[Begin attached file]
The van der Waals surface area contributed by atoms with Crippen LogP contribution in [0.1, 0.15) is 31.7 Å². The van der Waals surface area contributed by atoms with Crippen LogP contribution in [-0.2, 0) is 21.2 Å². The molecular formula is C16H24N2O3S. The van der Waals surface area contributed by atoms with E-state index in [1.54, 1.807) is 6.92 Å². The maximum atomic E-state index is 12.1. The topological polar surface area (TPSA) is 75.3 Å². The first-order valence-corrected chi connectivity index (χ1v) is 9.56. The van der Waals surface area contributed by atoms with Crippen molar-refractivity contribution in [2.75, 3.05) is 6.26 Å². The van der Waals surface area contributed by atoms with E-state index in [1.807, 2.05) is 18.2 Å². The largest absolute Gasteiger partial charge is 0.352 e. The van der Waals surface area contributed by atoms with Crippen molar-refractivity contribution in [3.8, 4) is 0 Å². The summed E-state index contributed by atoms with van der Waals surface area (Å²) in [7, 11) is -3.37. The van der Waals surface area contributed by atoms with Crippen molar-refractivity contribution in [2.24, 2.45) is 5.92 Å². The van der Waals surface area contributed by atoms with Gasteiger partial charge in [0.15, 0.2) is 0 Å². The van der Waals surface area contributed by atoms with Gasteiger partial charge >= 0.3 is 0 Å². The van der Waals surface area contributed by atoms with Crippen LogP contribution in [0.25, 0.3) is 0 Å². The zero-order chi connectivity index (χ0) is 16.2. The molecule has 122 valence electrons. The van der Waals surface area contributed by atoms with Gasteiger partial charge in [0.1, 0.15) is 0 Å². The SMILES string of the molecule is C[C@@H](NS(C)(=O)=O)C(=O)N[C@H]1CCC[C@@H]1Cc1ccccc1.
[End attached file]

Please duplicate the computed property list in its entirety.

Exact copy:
The van der Waals surface area contributed by atoms with Crippen LogP contribution in [0.1, 0.15) is 31.7 Å². The van der Waals surface area contributed by atoms with Crippen LogP contribution in [-0.2, 0) is 21.2 Å². The molecular formula is C16H24N2O3S. The van der Waals surface area contributed by atoms with E-state index in [1.54, 1.807) is 6.92 Å². The maximum atomic E-state index is 12.1. The topological polar surface area (TPSA) is 75.3 Å². The first-order valence-corrected chi connectivity index (χ1v) is 9.56. The van der Waals surface area contributed by atoms with Crippen molar-refractivity contribution in [2.75, 3.05) is 6.26 Å². The van der Waals surface area contributed by atoms with E-state index in [1.807, 2.05) is 18.2 Å². The largest absolute Gasteiger partial charge is 0.352 e. The van der Waals surface area contributed by atoms with Crippen molar-refractivity contribution in [3.8, 4) is 0 Å². The summed E-state index contributed by atoms with van der Waals surface area (Å²) in [7, 11) is -3.37. The van der Waals surface area contributed by atoms with Crippen molar-refractivity contribution in [2.24, 2.45) is 5.92 Å². The van der Waals surface area contributed by atoms with Gasteiger partial charge in [0.15, 0.2) is 0 Å². The van der Waals surface area contributed by atoms with Gasteiger partial charge >= 0.3 is 0 Å². The van der Waals surface area contributed by atoms with Crippen LogP contribution in [0.25, 0.3) is 0 Å². The zero-order chi connectivity index (χ0) is 16.2. The molecule has 122 valence electrons. The van der Waals surface area contributed by atoms with Gasteiger partial charge in [0.1, 0.15) is 0 Å². The SMILES string of the molecule is C[C@@H](NS(C)(=O)=O)C(=O)N[C@H]1CCC[C@@H]1Cc1ccccc1.